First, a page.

Roofing workers face a variety of potential hazards on job sites every day. NRCA’s Health and Safety Committee’s efforts to build awareness and develop programs to improve health and safety have led to improvements. However, the number of injuries and fatalities continues to grow with a high percentage caused by falls to a lower level, according to data from Chicago-based insurance company CNA.

Data Dashboards combine data from ongoing Occupational Safety and Health Administration fatality investigations and online media sources gathered since 2011. The dashboards do not contain 100% of all construction fatalities but do provide detailed geographic information and other lesser known sources of information about the recorded fatalities (see Figure 1).

On the Construction Fatality Map dashboard, I was able to break down fatalities using specific filters, including address and year. The information derived from the filters also included more detailed data such as basic accident information (employer, date, time, accident description) and worker information (age, gender, occupation). For example, I could access newspaper articles and news clips from local news stations—information not typically available in fatality reports—that can help users better understand accident and fatality root causes.

Roofing remains one of the most dangerous industries in the U.S. with an alarmingly high percentage of on-the-job deaths. A large number of fatalities result from what has become known as the Construction Focus Four hazards: falls, struck-by, electrocutions and caught-in/between. Fatality data is maintained and updated by the Bureau of Labor Statistics. On the Construction Focus Four dashboard, data can be manipulated by users into various formats.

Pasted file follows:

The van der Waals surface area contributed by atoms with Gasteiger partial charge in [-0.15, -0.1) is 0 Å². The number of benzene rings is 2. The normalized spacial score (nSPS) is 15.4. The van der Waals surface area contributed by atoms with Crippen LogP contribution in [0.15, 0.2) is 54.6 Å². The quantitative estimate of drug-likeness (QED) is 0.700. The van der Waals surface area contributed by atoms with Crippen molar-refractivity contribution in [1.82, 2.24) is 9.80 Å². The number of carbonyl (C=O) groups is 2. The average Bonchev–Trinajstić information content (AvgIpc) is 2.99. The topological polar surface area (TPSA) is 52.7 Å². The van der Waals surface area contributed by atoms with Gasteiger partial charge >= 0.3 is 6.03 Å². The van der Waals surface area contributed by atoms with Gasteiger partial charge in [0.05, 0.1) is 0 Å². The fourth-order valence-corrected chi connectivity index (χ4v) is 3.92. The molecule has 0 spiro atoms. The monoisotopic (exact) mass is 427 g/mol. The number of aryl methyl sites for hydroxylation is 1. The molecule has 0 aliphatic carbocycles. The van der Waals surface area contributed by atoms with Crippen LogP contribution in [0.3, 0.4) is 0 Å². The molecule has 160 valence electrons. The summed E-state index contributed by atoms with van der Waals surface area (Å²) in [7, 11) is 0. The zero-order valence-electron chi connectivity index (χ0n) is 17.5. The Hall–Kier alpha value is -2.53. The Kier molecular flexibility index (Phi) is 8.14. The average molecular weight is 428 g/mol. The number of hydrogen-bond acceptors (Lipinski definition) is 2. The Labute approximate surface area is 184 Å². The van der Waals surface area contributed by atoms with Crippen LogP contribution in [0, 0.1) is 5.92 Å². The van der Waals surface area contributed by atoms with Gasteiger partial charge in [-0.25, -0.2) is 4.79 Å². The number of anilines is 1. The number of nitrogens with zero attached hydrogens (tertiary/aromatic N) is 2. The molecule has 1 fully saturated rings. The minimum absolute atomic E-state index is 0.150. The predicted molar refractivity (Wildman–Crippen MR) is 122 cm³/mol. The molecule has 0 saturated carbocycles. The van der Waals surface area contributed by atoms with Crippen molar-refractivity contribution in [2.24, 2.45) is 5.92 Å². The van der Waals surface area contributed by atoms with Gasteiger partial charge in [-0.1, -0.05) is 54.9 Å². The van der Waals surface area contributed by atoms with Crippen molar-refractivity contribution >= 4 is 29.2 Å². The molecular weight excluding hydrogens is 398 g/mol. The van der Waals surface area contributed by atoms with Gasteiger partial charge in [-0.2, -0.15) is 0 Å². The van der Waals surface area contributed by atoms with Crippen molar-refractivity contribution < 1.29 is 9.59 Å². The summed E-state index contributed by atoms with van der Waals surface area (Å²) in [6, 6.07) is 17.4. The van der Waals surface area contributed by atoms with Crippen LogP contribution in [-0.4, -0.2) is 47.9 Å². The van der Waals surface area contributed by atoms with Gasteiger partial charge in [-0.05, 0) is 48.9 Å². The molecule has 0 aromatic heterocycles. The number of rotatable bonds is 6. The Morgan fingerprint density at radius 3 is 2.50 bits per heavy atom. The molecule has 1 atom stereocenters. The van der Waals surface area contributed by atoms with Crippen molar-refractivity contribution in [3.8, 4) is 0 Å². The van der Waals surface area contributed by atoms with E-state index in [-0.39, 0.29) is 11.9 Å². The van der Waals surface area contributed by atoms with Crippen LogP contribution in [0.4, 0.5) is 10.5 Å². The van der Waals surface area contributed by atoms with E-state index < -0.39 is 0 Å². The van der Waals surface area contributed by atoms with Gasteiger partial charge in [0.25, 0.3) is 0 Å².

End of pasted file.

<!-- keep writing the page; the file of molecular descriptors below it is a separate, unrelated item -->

For example, users can create bar charts to show fatality counts by year, and pie charts can provide fatality distribution by injury type and major subsector (including specialty trades like roofing) for the years selected (see Figure 2).

Additional recent data regarding construction worker safety and health, mental health issues and the effects of COVID-19 also is available. The COVID-19 pandemic led to dramatic changes in the U.S. labor force and business practices, partly because of high rates of nonfatal and fatal illnesses. As a result, many roofing companies improved workplace safety by implementing practices such as mask wearing, social distancing and offering flexible absenteeism policies not seen before the pandemic.

Data Dashboards provide information about the effects of COVID-19 in the construction industry, including how companies spend money, employment changes, small-business trends, OSHA inspections and citations, and worker safety and health. As seen in the COVID-19 Vaccinations dashboard, employment in the construction industry fell 10% between the first and second quarters of 2020 but soon rebounded and was 4% higher during the first quarter of 2022 than the first quarter of 2020 (see Figure 3).

An important tool

Data Dashboards take much of the work out of data collection by gathering and filtering large quantities of information for consumption and analysis. By making available relevant information in one location and allowing users to filter results for their needs, hours that were once spent collecting data now can be devoted to analyzing data to find important trends. Data Dashboards allow risk managers and other users to focus on the essential task of improving construction worker safety for years to come.

To access CPWR’s Data Dashboards, go to 

RICH TREWYN is an NRCA director of enterprise risk management.


Be the first to comment. Please log in to leave a comment.